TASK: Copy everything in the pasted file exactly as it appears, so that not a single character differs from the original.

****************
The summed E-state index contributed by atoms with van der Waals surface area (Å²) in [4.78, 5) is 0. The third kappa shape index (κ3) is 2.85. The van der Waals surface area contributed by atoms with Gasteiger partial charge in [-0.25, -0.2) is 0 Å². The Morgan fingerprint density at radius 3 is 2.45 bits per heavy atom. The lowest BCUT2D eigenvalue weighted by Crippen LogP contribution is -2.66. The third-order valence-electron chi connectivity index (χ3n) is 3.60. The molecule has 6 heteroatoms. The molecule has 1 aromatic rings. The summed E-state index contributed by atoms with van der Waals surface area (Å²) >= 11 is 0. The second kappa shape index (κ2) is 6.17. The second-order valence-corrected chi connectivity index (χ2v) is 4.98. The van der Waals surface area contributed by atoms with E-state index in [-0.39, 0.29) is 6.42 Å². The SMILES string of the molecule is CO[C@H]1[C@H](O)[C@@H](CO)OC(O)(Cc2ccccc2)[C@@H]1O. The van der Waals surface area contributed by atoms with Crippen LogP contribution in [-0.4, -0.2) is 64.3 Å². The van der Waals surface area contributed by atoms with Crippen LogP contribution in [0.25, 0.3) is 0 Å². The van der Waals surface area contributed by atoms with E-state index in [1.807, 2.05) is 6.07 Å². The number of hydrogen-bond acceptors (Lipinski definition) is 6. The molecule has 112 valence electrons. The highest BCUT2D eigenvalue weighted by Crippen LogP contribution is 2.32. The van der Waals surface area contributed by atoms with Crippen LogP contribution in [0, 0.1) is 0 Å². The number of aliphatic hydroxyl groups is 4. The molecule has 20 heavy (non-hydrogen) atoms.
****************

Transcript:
The summed E-state index contributed by atoms with van der Waals surface area (Å²) in [4.78, 5) is 0. The third kappa shape index (κ3) is 2.85. The van der Waals surface area contributed by atoms with Gasteiger partial charge in [-0.25, -0.2) is 0 Å². The Morgan fingerprint density at radius 3 is 2.45 bits per heavy atom. The lowest BCUT2D eigenvalue weighted by Crippen LogP contribution is -2.66. The third-order valence-electron chi connectivity index (χ3n) is 3.60. The molecule has 6 heteroatoms. The molecule has 1 aromatic rings. The summed E-state index contributed by atoms with van der Waals surface area (Å²) >= 11 is 0. The second kappa shape index (κ2) is 6.17. The second-order valence-corrected chi connectivity index (χ2v) is 4.98. The van der Waals surface area contributed by atoms with E-state index in [-0.39, 0.29) is 6.42 Å². The SMILES string of the molecule is CO[C@H]1[C@H](O)[C@@H](CO)OC(O)(Cc2ccccc2)[C@@H]1O. The van der Waals surface area contributed by atoms with Crippen LogP contribution in [-0.4, -0.2) is 64.3 Å². The van der Waals surface area contributed by atoms with Crippen LogP contribution in [0.25, 0.3) is 0 Å². The van der Waals surface area contributed by atoms with E-state index in [1.807, 2.05) is 6.07 Å². The number of hydrogen-bond acceptors (Lipinski definition) is 6. The molecule has 112 valence electrons. The highest BCUT2D eigenvalue weighted by Crippen LogP contribution is 2.32. The van der Waals surface area contributed by atoms with Crippen LogP contribution in [0, 0.1) is 0 Å². The number of aliphatic hydroxyl groups is 4. The molecule has 20 heavy (non-hydrogen) atoms.